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Mr. HOPKINS. The present housing authority?
Mr. Fish. That is also under your supervision?
Mr. HOPKINS. I would not be prepared to answer that.

Mr. Prall. May I ask Mr. Hopkins a question. On page 3, line 11, it is provided that the management of the Corporation shall be vested in a board of directors consisting of not less than 5 nor more than 7 persons to be selected by the President from among the officers and directors of any existing board, commission, corporation, independent establishment, or executive department of the United States. Would

you not be eligible under that for appointment? Mr. HOPKINS. Yes.

Mr. PRALL. So that you may take part in the administration of this act?

Mr. HOPKINS. I may.
Mr. Fish. If you are proposing that, I will second it.
Mr. PRALL. I would be glad to do that.

Mr. GOLDSBOROUGH. Are there any other questions? Mr. Hopkins, we are very much obliged to you for your statement. We will adjourn until 3 o'clock this afternoon.

(Thereupon, at 12:20, an adjournment was taken until 3 p.m., of the same day.)

AFTERNOON SESSION

The committee reconvened at 3 p.m., Hon. Henry B. Steagall, presiding.

The CHAIRMAN. Please come to order. Come around, Mr. Harriman, please.

STATEMENT OF HENRY I. HARRIMAN, PRESIDENT, CHAMBER OF

COMMERCE OF THE UNITED STATES

Mr. HARRIMAN. Mr. Chairman and gentlemen of the committee, I am not here to discuss in great detail this bill. In fact, I am not familiar with all the features of the bill, but I have for many years believed that there was great need of a better method of financing home building, and today I believe that need is doubly necessary in that our industries are divided roughly into two classes, those of consumable goods and those of capital goods, permanent goods or construction. Normally, we have about 7,000,000 men employed in the construction industry, directly or indirectly. When the depression came, the consumable goods dropped off 10, 15, or 20 percent. The capital goods fell off in their employment and in their volume from 50 to 75 percent.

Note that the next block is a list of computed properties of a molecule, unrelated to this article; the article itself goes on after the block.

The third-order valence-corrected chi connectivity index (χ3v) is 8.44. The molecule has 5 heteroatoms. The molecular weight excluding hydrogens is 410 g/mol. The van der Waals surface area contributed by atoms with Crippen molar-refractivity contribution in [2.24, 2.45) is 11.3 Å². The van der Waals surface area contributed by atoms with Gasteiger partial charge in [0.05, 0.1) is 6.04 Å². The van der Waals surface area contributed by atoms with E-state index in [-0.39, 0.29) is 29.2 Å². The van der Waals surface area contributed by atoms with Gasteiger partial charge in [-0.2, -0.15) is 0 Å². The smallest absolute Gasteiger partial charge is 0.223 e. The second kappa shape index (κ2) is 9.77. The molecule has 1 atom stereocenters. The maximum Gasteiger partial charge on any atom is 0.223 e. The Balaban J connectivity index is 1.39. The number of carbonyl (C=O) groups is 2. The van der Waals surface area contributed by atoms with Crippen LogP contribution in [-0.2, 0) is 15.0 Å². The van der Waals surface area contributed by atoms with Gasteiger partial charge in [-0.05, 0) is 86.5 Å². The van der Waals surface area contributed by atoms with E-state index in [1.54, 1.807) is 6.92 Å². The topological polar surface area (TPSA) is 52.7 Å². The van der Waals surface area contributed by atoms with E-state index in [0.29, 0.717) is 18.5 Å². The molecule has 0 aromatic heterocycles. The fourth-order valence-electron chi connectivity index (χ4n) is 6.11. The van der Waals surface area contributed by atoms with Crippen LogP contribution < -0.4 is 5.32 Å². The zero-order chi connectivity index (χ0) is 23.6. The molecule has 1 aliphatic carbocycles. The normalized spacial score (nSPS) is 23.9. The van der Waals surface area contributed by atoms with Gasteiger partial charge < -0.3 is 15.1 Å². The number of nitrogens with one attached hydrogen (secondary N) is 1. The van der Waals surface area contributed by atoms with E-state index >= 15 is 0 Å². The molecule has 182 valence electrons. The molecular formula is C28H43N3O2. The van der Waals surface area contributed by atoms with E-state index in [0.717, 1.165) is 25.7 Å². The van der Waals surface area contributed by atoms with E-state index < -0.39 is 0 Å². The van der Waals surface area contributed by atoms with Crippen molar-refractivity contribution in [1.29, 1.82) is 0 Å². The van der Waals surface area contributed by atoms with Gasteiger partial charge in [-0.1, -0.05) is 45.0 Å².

Now, we have had a reasonably good come back in the consumablegoods industry. They are probably today running at about 90 percent of what we might say is normal capacity. But if you will leave out the Government work, the permanent-goods industry work, the construction industry has not materially come back.

There are three important fields in which it should come back. For the past 5 or 6 years we have very inadequately maintained our plants, particularly so in the last 4 years. And there is a very wide field there for the employment of labor in the rehabilitation of plants and bringing them back.

Then we see a great possibility of development in the highspeed, lightweight Diesel-engine train, which is today only an experiment but which I believe has more than a fair chance of being successful, and I look to a large field of endeavor in the construction of these high-speed, lightweight trains. I believe that we are going to see it an overnight journey from New York to Chicago or St. Louis; that we are going to see it, as was proved yesterday, about an overnight journey from Denver to Chicago, and that you will go from Chicago to the coast in 2 nights and 1 day.

But, by all odds, the largest field of endeavor for the construction industry, as I see it, is in the construction of homes. A survey made by the chamber of commerce showed that today we had a little over one room per capita, I think it was about one room and twotenths, if I remember right, per capita. Certainly that is not a very large number of rooms. One and a half to one and threequarters is not a large number of rooms to have per capita.

Then we know that a great many of the so-called “homes" or “ rooms” that we have are in desperate need of repair. Anybody who goes into the poor sections of New York, of Boston, or of any of our big cities, knows the great need there is for better housing.